Ethan Emby in “Evolver.”

The opening scene is Kyle playing the Evolver VR game. The VR graphics are similar to the ones that were in The Lawnmower Man (if any of you have seen that). There are some nice first person scenes inside the game that make you feel like you are playing the game (I wish they came out with an Evolver VR game. Now is the opportunity with all the headsets out there). There are a lot of first person shots involving Evolver. There are scenes where you are seeing through the lens of Evolver’s visor and you can see all the programming and targeting that it has. When Evolver moves, you’ll notice the camera is hovered low to reflect Evolver’s height. I thought that was clever. The film has more physical special effects than visual. Most of Evolver’s kills deal with using physical tools and the environment that surrounds him. The only visual effects I found were when he uses electricity and laser weapons, which is fine. Evolver can be predictable on numerous occasions throughout the film, but It’s still a fun little joyride with some intense moments.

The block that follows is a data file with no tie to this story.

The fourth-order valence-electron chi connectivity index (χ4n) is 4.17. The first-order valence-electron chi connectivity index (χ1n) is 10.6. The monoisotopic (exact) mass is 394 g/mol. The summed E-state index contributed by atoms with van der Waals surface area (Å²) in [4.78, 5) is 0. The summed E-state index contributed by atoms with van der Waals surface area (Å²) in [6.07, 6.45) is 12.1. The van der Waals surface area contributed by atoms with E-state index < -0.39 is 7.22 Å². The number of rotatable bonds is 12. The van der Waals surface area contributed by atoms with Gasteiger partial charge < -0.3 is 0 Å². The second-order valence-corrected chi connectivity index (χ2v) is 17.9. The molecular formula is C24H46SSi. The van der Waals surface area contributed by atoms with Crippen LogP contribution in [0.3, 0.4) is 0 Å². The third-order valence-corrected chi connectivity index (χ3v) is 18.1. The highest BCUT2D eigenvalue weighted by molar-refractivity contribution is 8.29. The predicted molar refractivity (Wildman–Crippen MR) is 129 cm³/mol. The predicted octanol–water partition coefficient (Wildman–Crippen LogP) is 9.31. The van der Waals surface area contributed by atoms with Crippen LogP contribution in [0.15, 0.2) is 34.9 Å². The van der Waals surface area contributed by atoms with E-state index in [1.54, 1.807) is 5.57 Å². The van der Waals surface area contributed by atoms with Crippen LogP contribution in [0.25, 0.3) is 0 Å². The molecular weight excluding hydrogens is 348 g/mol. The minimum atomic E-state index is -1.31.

This movie had a nice cast of familiar faces. All of them were well suited to their roles. There were a few characters that I felt were fillers for the story. Of course, the film had to have a romantic interest, hence the character of Jane portrayed by Cassidy Rae. At first she becomes a nuisance to Kyle, but finds an immediate attraction to him and early on tries to convince him that Evolver is not what it seems.  The one character I didn’t like was Kyle’s best fried Zack. I can’t remember the actor’s name that played him. At first I thought it was Adam Richman from Man vs. Food because he looks like him. Sadly it wasn’t. Anyway, Zack is a self-centered perv who only uses Kyle to get what’s best for him. In the beginning of the film, he is placing bets on Kyle to beat the Evolver’s game. When Kyle wins the Evolver robot, he wants Kyle to put it in the girl’s locker room so it could record the girls inside. I did not feel any sympathy for what happens to him in this movie.